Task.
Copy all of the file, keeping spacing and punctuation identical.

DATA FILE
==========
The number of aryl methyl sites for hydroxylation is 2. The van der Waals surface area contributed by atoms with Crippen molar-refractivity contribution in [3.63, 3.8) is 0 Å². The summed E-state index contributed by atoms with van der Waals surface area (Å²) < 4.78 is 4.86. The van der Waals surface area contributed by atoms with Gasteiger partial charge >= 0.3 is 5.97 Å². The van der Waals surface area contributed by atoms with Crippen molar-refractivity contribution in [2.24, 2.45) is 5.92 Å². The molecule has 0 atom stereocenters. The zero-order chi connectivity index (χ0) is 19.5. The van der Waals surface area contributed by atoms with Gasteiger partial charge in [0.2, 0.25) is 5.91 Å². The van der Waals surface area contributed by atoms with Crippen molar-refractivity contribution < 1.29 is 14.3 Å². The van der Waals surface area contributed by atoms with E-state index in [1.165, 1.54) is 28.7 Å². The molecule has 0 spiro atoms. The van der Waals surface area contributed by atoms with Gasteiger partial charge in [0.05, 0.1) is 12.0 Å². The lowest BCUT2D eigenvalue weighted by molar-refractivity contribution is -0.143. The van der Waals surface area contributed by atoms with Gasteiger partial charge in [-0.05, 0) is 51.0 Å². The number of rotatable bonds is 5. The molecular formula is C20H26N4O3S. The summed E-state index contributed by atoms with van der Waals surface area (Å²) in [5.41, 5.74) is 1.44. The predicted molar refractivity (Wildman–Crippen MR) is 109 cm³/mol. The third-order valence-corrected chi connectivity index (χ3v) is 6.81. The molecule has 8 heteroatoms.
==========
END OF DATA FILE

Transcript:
The number of aryl methyl sites for hydroxylation is 2. The van der Waals surface area contributed by atoms with Crippen molar-refractivity contribution in [3.63, 3.8) is 0 Å². The summed E-state index contributed by atoms with van der Waals surface area (Å²) < 4.78 is 4.86. The van der Waals surface area contributed by atoms with Gasteiger partial charge >= 0.3 is 5.97 Å². The van der Waals surface area contributed by atoms with Crippen molar-refractivity contribution in [2.24, 2.45) is 5.92 Å². The molecule has 0 atom stereocenters. The zero-order chi connectivity index (χ0) is 19.5. The van der Waals surface area contributed by atoms with Gasteiger partial charge in [0.2, 0.25) is 5.91 Å². The van der Waals surface area contributed by atoms with Crippen molar-refractivity contribution < 1.29 is 14.3 Å². The van der Waals surface area contributed by atoms with E-state index in [1.165, 1.54) is 28.7 Å². The molecule has 0 spiro atoms. The van der Waals surface area contributed by atoms with Gasteiger partial charge in [0.05, 0.1) is 12.0 Å². The lowest BCUT2D eigenvalue weighted by molar-refractivity contribution is -0.143. The van der Waals surface area contributed by atoms with Gasteiger partial charge in [-0.05, 0) is 51.0 Å². The number of rotatable bonds is 5. The molecular formula is C20H26N4O3S. The summed E-state index contributed by atoms with van der Waals surface area (Å²) in [5.41, 5.74) is 1.44. The predicted molar refractivity (Wildman–Crippen MR) is 109 cm³/mol. The third-order valence-corrected chi connectivity index (χ3v) is 6.81. The molecule has 8 heteroatoms.